When I was 22 years old and fresh out of college, I did something wild. I went to my hairstylist and asked her to hack off all of my hair. It wasn’t a hasty decision, but one borne of the desire to metaphorically shed the last four years of university. This haircut would usher in the next stage of my life. It would symbolize all I was leaving behind. With a simple gesture, I could control and fundamentally alter my own perception. When my mid-back-length hair was fashioned into a crisp, sheared short cut, I felt physical relief. The metamorphosis was complete.
Hair is a means of expression for everyone, as it’s one of the easiest things to control about our physical appearance. We can color it, craft it, chop it, braid it. We can shave it off entirely. There are wigs and caps and extensions. Basically, with hair, there are countless ways to signal to the world around you who you are and what you represent. In fictional worlds, hair can also help tell a story. That’s something I noticed long ago with the Marvel Cinematic Universe. And it’s something that recently came to a head in the Disney+ series WandaVision.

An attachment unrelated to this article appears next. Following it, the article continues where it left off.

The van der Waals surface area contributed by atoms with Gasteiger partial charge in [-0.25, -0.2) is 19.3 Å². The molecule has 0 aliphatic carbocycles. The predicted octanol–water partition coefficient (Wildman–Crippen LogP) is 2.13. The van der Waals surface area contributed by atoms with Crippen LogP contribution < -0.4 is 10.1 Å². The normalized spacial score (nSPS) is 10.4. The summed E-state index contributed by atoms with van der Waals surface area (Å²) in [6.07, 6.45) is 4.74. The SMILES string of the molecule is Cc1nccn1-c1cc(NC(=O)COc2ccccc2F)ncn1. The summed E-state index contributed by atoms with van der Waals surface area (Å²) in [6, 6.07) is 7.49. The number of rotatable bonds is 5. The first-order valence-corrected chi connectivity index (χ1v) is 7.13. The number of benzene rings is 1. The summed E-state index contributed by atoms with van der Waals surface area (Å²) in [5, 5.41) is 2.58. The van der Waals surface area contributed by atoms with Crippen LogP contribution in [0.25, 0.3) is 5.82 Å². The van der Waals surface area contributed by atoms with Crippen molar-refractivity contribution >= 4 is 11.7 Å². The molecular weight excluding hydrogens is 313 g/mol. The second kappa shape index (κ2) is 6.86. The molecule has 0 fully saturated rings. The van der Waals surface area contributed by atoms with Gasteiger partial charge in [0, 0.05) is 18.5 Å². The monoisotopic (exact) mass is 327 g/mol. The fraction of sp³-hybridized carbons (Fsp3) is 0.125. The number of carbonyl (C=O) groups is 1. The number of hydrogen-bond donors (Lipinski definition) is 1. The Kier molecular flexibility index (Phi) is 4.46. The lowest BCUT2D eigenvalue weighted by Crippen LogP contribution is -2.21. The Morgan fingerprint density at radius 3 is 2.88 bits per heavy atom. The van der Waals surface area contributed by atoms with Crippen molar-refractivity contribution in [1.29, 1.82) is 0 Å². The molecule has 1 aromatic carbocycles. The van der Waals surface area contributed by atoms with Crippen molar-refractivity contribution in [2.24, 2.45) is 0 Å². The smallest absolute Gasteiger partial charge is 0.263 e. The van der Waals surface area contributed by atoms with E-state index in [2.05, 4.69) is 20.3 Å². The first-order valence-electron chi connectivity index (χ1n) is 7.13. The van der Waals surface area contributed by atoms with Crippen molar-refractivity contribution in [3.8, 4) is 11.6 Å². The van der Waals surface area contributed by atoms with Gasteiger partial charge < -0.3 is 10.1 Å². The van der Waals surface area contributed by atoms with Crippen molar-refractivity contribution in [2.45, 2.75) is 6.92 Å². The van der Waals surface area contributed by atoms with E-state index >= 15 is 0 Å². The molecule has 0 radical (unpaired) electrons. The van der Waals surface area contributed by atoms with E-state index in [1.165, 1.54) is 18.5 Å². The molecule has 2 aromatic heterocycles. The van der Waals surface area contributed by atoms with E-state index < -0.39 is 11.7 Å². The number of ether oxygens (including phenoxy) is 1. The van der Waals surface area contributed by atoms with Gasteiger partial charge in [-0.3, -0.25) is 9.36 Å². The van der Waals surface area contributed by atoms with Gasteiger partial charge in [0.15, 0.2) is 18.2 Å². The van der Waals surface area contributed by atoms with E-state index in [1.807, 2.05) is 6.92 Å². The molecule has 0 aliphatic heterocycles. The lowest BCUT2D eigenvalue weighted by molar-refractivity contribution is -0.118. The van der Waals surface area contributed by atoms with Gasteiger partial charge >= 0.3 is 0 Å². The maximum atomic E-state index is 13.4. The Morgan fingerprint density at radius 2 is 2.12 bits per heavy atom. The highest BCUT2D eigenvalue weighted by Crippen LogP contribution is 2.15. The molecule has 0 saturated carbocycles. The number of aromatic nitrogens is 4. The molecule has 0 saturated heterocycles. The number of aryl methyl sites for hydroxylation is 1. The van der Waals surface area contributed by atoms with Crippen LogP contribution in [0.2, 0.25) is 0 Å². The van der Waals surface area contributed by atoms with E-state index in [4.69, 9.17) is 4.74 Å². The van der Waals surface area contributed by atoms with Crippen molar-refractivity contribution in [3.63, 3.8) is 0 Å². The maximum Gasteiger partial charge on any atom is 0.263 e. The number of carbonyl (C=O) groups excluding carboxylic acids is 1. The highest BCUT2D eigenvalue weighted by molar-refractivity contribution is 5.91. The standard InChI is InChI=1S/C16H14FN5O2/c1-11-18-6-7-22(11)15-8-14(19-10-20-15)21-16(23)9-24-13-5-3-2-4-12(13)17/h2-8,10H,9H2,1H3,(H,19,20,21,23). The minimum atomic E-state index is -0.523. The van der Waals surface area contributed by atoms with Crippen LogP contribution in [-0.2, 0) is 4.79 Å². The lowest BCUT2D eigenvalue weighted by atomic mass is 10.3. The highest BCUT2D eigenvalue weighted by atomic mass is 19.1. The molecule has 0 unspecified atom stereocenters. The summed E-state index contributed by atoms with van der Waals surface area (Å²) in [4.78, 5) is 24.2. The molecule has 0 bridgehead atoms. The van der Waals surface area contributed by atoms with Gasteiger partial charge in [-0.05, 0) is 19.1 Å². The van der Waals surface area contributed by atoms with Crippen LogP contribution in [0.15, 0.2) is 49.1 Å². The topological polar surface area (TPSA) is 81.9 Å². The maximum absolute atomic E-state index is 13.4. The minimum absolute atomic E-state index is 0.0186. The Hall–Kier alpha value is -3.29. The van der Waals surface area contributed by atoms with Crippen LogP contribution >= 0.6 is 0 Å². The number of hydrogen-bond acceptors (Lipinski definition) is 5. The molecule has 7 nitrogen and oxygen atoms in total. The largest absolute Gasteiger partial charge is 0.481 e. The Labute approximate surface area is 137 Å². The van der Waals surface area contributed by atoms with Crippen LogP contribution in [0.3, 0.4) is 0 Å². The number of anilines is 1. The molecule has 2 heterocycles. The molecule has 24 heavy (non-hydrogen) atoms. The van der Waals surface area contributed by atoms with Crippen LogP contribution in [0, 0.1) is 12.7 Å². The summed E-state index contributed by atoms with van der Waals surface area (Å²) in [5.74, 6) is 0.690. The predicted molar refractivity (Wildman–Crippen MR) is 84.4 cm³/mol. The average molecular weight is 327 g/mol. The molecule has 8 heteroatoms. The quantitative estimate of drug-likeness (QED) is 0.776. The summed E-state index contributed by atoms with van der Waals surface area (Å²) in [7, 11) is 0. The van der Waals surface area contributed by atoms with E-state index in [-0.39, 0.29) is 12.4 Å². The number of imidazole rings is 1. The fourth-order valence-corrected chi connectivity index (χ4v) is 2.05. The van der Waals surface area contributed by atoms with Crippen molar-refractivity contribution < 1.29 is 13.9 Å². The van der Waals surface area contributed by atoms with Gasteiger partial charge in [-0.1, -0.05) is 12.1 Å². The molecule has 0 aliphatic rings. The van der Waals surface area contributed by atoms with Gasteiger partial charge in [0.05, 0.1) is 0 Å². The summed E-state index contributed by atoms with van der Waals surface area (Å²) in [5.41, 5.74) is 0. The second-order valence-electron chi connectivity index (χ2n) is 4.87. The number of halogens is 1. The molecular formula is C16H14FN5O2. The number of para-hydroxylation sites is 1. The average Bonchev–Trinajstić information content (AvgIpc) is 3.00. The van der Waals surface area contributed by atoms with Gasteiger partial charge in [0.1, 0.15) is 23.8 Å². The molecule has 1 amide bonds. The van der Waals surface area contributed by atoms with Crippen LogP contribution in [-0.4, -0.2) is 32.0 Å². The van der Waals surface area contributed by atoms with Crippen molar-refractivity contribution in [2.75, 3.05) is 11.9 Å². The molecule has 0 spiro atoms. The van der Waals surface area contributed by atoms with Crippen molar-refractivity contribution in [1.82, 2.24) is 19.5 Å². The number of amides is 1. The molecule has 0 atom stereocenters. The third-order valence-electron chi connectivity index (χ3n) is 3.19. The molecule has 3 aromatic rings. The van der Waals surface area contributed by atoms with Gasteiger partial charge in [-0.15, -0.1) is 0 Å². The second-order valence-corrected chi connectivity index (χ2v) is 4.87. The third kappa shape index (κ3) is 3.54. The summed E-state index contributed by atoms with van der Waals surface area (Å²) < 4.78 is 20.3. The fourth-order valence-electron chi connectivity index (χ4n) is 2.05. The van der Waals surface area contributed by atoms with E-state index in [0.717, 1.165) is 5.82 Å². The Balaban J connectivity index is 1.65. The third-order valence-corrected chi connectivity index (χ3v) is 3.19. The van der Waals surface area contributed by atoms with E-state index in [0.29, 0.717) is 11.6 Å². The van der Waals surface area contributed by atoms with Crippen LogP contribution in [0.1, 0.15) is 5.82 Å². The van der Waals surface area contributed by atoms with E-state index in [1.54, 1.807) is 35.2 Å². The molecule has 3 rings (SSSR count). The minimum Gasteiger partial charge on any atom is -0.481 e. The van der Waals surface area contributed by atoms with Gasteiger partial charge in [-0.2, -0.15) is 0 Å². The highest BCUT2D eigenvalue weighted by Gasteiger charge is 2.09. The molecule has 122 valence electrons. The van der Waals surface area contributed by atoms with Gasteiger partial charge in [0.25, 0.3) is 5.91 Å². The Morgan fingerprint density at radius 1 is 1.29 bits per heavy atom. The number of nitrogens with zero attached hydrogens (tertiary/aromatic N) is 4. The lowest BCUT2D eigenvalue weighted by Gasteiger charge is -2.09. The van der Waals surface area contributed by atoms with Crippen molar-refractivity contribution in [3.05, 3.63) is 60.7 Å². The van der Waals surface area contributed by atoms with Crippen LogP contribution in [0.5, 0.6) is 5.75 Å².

Hair serves a major function in the MCU. For men and women, it signifies growth and development. Thor boasts a head of golden locks in his first two solo films, then a close chop for Ragnarok, where the character received a rebranding. By Endgame, it’s long again, signifying Thor’s depression. When he rediscovers his worth, his hair braids itself as he prepares to battle Thanos; a symbol of strength and reclamation. Likewise in Black Panther, the characters’ Afrocentric hair speaks to hierarchy and power. As Crystal Martin wrote for The New York Times, the world of Wakanda “is animated by visual references to African cultures, combined to sumptuous effect. The hair, in particular, punctuates character and plot.”
For the women of the MCU—especially the ones developed over the course of multiple films—hair serves a vital function. Think of Carol Danvers, with her shoulder-length style in her first appearance. By Endgame, years after her Captain Marvel origin story and well into her tenure as a galactic hero, it’s short. Carol seems more confident in the film—in her abilities and her place in the Avengers—and her hair speaks to this.